Limestone scenery; underground water; unusual landscapes and sink holes

06 October 2011


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Ingleborough is one of the famous Three Peaks of the Yorkshire Dales National Park. Together with Pen-y-ghent and Whernside, this mountainous area is celebrated and protected for it’s special wildlife, geology and spectacular scenery. The dramatic limestone landscape that can be seen here today was formed from sediments laid down in shallow tropical seas over 300 million years ago, the limestone rocks have been eroded ever since. Glaciers on the surface and water underground have combined to create wide, u-shaped valleys, extensive limestone pavements and a vast network of cave passages.

Bog Cotton, Ingleborough

The Ingleborough Limestone Trail is a perfect way to discover limestone country first hand. A gentle 3km trail takes you along the limestone benches below Ingleborough summit. The wide glaciated valley of Chapel-le-dale sweeps below you drawing your eye to the distant sea, whilst sinkholes, shakeholes, swallow holes and pots can all be discovered en route. There is little evidence of rivers or streams, as water over thousands of years, has carved its way through the limestone beds to create subterranean passageways and calcite caverns that drain water off the hillside into the river valley below. A fine example of this is Middle Washfold Cave, here the stream submerges under limestone pavement and then resurges as a waterfall some ½ km away at Great Douk Cave entrance before plunging underground again.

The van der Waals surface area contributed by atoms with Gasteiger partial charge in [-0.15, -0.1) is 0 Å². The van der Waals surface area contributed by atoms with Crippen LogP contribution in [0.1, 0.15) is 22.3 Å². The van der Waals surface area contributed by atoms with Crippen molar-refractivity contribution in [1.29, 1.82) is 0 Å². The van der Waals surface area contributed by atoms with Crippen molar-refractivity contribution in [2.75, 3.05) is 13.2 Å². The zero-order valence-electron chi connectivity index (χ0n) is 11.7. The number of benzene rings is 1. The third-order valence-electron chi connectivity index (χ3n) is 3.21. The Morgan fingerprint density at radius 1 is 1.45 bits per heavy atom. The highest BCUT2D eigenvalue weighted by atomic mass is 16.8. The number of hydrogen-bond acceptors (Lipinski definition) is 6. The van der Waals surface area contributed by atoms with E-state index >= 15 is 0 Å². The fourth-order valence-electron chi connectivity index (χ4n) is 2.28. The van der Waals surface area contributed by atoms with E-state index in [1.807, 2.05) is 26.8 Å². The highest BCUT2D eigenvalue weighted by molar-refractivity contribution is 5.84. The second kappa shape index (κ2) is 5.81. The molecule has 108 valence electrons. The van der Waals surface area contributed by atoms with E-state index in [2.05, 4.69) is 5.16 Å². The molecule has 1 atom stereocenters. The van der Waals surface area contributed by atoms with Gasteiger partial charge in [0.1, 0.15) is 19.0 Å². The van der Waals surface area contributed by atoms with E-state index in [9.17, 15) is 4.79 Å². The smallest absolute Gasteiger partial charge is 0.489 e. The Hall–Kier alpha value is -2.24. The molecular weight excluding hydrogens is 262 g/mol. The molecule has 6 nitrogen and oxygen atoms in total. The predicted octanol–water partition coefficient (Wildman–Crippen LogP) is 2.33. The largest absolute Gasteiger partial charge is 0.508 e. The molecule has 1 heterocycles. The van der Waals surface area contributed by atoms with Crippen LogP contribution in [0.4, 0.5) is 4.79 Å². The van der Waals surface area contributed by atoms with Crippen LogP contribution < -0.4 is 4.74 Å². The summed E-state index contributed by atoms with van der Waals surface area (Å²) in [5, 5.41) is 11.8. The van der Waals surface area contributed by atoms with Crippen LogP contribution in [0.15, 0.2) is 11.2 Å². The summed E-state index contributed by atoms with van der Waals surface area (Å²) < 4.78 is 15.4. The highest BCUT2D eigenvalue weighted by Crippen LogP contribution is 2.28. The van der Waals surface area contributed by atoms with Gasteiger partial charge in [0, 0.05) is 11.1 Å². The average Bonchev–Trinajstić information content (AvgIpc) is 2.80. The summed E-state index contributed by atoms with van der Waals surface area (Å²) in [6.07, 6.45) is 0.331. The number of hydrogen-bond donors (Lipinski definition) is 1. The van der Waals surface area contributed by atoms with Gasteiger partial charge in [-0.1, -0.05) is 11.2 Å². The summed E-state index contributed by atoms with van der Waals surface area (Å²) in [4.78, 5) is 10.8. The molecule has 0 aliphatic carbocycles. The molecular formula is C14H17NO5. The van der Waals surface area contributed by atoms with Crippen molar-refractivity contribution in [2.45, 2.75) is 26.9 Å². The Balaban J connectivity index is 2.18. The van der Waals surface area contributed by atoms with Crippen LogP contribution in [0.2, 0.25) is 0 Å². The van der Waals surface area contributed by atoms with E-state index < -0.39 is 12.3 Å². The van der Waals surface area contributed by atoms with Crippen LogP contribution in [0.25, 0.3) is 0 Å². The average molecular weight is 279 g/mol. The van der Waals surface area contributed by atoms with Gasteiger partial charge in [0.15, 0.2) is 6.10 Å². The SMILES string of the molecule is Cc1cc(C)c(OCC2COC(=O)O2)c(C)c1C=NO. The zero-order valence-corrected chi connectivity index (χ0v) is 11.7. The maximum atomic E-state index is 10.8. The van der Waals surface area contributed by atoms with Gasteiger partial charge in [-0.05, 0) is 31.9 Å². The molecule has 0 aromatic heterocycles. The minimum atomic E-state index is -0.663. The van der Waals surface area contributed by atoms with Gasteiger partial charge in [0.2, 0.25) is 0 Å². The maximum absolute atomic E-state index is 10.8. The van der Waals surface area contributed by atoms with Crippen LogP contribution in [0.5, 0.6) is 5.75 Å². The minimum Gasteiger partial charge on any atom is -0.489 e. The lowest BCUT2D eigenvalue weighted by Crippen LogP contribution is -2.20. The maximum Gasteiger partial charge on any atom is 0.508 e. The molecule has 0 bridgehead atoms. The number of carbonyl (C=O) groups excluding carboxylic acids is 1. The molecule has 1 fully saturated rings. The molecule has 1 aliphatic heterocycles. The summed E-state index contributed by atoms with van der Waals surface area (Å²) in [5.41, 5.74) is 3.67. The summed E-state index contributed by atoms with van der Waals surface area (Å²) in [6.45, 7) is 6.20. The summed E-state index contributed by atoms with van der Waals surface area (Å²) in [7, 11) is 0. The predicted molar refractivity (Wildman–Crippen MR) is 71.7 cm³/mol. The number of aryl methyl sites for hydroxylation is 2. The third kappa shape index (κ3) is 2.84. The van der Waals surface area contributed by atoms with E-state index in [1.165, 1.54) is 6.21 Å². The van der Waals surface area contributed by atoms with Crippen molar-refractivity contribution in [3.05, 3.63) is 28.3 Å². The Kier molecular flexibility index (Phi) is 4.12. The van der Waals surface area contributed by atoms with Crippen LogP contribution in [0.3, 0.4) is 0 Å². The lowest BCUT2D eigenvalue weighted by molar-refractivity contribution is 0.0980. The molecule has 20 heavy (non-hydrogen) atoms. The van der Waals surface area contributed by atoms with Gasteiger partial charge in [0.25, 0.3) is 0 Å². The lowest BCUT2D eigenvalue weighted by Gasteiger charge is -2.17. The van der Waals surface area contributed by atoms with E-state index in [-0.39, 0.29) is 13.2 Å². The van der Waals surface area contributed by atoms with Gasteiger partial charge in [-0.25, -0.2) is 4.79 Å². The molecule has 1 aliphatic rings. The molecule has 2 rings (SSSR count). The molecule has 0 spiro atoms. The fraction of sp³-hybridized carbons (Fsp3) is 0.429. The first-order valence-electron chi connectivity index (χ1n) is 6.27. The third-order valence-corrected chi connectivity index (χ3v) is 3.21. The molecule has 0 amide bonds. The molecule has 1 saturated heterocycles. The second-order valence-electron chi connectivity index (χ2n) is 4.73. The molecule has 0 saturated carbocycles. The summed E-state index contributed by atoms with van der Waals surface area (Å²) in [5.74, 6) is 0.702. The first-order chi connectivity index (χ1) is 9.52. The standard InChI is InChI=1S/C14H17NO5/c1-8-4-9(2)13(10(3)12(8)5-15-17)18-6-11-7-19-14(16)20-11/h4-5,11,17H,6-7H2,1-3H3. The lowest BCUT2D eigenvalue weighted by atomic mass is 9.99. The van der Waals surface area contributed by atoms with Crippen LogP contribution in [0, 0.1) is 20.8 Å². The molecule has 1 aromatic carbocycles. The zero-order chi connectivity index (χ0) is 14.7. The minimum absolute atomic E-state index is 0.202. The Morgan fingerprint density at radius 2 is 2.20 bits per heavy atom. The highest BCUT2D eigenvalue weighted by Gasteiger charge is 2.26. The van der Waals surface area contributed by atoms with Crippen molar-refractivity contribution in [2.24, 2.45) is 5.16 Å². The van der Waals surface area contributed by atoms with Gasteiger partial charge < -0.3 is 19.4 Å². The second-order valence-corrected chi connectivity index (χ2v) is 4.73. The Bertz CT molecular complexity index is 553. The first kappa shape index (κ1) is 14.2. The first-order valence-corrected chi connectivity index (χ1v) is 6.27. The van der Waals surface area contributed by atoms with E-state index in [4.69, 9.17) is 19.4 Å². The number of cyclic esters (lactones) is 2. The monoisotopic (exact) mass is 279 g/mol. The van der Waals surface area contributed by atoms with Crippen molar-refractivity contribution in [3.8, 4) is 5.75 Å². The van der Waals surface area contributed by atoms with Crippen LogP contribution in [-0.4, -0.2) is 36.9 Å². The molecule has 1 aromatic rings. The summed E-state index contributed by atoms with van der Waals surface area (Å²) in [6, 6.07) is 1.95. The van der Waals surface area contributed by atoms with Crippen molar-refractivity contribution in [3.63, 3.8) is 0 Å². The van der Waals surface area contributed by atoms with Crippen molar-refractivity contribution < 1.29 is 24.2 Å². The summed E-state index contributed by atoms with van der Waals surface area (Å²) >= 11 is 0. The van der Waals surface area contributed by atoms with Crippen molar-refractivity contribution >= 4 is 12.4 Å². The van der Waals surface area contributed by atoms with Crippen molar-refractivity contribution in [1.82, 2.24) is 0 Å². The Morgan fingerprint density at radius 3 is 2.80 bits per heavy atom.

Land of waterfalls and caves, Ingleborough and the surrounding area offers some of the finest limestone scenery in Britain and also contains the majority of limestone pavement found in the UK.

Information about the limestone walk can be found here: http://www.yorkshiredales.org.uk/59504_ydmt_southerscales_walk_2.pdf

Information about Ingleborough National Nature Reserve can be found here: http://www.naturalengland.org.uk/ourwork/conservation/designatedareas/nnr/1006082.aspx

For further information, please contact Tanya St. Pierre tanya.stpierre@naturalengland.org.uk

Posted by Tanya St. Pierre, Natural England

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